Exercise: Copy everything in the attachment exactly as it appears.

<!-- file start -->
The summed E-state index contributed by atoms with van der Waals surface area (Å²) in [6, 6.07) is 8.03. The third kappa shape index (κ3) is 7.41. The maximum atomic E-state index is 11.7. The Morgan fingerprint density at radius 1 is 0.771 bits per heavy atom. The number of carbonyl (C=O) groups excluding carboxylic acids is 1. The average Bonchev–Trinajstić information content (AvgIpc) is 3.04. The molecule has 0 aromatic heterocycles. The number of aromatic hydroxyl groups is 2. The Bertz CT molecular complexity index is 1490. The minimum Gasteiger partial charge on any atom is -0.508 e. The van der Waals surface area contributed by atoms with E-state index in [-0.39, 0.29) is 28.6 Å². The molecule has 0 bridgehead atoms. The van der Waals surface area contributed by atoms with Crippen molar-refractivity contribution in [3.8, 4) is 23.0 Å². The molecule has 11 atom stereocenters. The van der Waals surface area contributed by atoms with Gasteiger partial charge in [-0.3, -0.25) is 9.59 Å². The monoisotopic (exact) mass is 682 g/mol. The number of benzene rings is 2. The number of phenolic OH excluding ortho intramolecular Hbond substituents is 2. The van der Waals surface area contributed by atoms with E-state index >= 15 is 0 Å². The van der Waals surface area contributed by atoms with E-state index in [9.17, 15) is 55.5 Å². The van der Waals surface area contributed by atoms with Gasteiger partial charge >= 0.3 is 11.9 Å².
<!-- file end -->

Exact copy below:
The summed E-state index contributed by atoms with van der Waals surface area (Å²) in [6, 6.07) is 8.03. The third kappa shape index (κ3) is 7.41. The maximum atomic E-state index is 11.7. The Morgan fingerprint density at radius 1 is 0.771 bits per heavy atom. The number of carbonyl (C=O) groups excluding carboxylic acids is 1. The average Bonchev–Trinajstić information content (AvgIpc) is 3.04. The molecule has 0 aromatic heterocycles. The number of aromatic hydroxyl groups is 2. The Bertz CT molecular complexity index is 1490. The minimum Gasteiger partial charge on any atom is -0.508 e. The van der Waals surface area contributed by atoms with E-state index in [-0.39, 0.29) is 28.6 Å². The molecule has 0 bridgehead atoms. The van der Waals surface area contributed by atoms with Crippen molar-refractivity contribution in [3.8, 4) is 23.0 Å². The molecule has 11 atom stereocenters. The van der Waals surface area contributed by atoms with Gasteiger partial charge in [-0.3, -0.25) is 9.59 Å². The monoisotopic (exact) mass is 682 g/mol. The number of benzene rings is 2. The number of phenolic OH excluding ortho intramolecular Hbond substituents is 2. The van der Waals surface area contributed by atoms with E-state index >= 15 is 0 Å². The van der Waals surface area contributed by atoms with E-state index in [9.17, 15) is 55.5 Å². The van der Waals surface area contributed by atoms with Gasteiger partial charge >= 0.3 is 11.9 Å².